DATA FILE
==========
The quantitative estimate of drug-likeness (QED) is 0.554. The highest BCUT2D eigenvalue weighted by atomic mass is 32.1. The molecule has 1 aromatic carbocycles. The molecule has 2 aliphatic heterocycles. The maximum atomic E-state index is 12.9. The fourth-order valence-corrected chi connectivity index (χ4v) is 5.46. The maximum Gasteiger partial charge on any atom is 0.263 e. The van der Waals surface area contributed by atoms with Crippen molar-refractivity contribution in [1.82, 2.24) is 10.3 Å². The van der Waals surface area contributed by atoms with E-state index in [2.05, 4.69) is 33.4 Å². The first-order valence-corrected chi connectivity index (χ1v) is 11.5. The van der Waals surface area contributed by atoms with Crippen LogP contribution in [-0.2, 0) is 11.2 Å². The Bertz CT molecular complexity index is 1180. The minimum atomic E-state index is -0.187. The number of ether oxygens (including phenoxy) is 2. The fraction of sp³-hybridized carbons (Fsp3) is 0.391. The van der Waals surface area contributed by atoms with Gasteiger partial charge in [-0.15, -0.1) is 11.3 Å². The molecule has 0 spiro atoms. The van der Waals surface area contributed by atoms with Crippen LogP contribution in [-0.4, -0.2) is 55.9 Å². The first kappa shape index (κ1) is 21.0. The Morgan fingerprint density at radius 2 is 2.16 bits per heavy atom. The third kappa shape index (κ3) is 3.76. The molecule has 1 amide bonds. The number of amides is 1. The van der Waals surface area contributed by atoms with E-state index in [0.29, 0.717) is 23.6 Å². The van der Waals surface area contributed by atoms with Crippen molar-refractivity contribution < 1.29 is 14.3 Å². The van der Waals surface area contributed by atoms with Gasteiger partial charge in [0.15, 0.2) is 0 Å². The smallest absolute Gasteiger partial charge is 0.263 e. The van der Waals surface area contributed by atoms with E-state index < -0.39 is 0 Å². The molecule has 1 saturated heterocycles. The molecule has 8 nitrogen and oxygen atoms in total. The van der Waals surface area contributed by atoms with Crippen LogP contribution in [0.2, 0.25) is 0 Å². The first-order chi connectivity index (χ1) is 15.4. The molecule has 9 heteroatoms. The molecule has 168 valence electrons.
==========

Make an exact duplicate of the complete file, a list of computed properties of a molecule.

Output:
The quantitative estimate of drug-likeness (QED) is 0.554. The highest BCUT2D eigenvalue weighted by atomic mass is 32.1. The molecule has 1 aromatic carbocycles. The molecule has 2 aliphatic heterocycles. The maximum atomic E-state index is 12.9. The fourth-order valence-corrected chi connectivity index (χ4v) is 5.46. The maximum Gasteiger partial charge on any atom is 0.263 e. The van der Waals surface area contributed by atoms with Crippen molar-refractivity contribution in [1.82, 2.24) is 10.3 Å². The van der Waals surface area contributed by atoms with E-state index in [2.05, 4.69) is 33.4 Å². The first-order valence-corrected chi connectivity index (χ1v) is 11.5. The van der Waals surface area contributed by atoms with Crippen LogP contribution in [-0.2, 0) is 11.2 Å². The Bertz CT molecular complexity index is 1180. The minimum atomic E-state index is -0.187. The number of ether oxygens (including phenoxy) is 2. The fraction of sp³-hybridized carbons (Fsp3) is 0.391. The van der Waals surface area contributed by atoms with Gasteiger partial charge in [-0.15, -0.1) is 11.3 Å². The molecule has 0 spiro atoms. The van der Waals surface area contributed by atoms with Crippen LogP contribution in [-0.4, -0.2) is 55.9 Å². The first kappa shape index (κ1) is 21.0. The Morgan fingerprint density at radius 2 is 2.16 bits per heavy atom. The third kappa shape index (κ3) is 3.76. The molecule has 1 amide bonds. The number of amides is 1. The van der Waals surface area contributed by atoms with E-state index in [0.29, 0.717) is 23.6 Å². The van der Waals surface area contributed by atoms with Crippen molar-refractivity contribution < 1.29 is 14.3 Å². The van der Waals surface area contributed by atoms with Gasteiger partial charge in [0.15, 0.2) is 0 Å². The smallest absolute Gasteiger partial charge is 0.263 e. The van der Waals surface area contributed by atoms with E-state index < -0.39 is 0 Å². The molecule has 1 saturated heterocycles. The molecule has 8 nitrogen and oxygen atoms in total. The van der Waals surface area contributed by atoms with Crippen LogP contribution in [0.2, 0.25) is 0 Å². The first-order chi connectivity index (χ1) is 15.4. The molecule has 9 heteroatoms. The molecule has 168 valence electrons.